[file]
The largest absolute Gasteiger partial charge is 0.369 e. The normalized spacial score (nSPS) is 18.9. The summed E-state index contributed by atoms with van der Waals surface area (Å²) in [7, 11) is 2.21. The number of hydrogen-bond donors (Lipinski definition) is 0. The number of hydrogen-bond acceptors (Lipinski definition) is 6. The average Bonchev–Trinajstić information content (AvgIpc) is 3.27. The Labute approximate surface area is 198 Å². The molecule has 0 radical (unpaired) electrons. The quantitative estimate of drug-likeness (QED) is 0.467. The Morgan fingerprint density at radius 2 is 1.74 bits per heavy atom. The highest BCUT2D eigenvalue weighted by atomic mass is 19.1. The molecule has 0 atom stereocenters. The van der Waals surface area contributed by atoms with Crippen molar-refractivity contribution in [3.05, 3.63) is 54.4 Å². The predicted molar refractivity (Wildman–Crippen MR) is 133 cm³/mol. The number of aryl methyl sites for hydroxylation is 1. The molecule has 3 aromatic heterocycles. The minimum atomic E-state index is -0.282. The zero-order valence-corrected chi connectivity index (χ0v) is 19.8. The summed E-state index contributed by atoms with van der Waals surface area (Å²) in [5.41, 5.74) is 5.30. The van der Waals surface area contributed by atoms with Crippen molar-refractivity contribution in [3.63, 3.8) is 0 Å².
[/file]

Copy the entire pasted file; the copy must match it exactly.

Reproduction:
The largest absolute Gasteiger partial charge is 0.369 e. The normalized spacial score (nSPS) is 18.9. The summed E-state index contributed by atoms with van der Waals surface area (Å²) in [7, 11) is 2.21. The number of hydrogen-bond donors (Lipinski definition) is 0. The number of hydrogen-bond acceptors (Lipinski definition) is 6. The average Bonchev–Trinajstić information content (AvgIpc) is 3.27. The Labute approximate surface area is 198 Å². The molecule has 0 radical (unpaired) electrons. The quantitative estimate of drug-likeness (QED) is 0.467. The Morgan fingerprint density at radius 2 is 1.74 bits per heavy atom. The highest BCUT2D eigenvalue weighted by atomic mass is 19.1. The molecule has 0 atom stereocenters. The van der Waals surface area contributed by atoms with Crippen molar-refractivity contribution in [3.05, 3.63) is 54.4 Å². The predicted molar refractivity (Wildman–Crippen MR) is 133 cm³/mol. The number of aryl methyl sites for hydroxylation is 1. The molecule has 3 aromatic heterocycles. The minimum atomic E-state index is -0.282. The zero-order valence-corrected chi connectivity index (χ0v) is 19.8. The summed E-state index contributed by atoms with van der Waals surface area (Å²) in [5.41, 5.74) is 5.30. The van der Waals surface area contributed by atoms with Crippen molar-refractivity contribution in [3.63, 3.8) is 0 Å².